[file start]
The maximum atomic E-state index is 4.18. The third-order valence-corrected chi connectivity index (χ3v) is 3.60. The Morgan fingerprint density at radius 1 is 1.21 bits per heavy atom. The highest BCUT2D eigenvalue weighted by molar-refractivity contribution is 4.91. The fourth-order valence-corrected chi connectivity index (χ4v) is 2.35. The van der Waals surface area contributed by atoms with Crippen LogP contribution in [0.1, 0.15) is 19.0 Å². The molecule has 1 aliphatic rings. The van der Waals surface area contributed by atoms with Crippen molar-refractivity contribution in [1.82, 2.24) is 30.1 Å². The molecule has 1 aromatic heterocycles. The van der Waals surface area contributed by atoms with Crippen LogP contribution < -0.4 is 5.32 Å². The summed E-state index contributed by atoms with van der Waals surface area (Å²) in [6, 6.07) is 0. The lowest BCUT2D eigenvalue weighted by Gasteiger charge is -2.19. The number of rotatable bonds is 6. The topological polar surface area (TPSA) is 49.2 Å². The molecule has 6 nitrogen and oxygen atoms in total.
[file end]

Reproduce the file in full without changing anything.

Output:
The maximum atomic E-state index is 4.18. The third-order valence-corrected chi connectivity index (χ3v) is 3.60. The Morgan fingerprint density at radius 1 is 1.21 bits per heavy atom. The highest BCUT2D eigenvalue weighted by molar-refractivity contribution is 4.91. The fourth-order valence-corrected chi connectivity index (χ4v) is 2.35. The van der Waals surface area contributed by atoms with Crippen LogP contribution in [0.1, 0.15) is 19.0 Å². The molecule has 1 aliphatic rings. The van der Waals surface area contributed by atoms with Crippen molar-refractivity contribution in [1.82, 2.24) is 30.1 Å². The molecule has 1 aromatic heterocycles. The van der Waals surface area contributed by atoms with Crippen LogP contribution < -0.4 is 5.32 Å². The summed E-state index contributed by atoms with van der Waals surface area (Å²) in [6, 6.07) is 0. The lowest BCUT2D eigenvalue weighted by Gasteiger charge is -2.19. The number of rotatable bonds is 6. The topological polar surface area (TPSA) is 49.2 Å². The molecule has 6 nitrogen and oxygen atoms in total.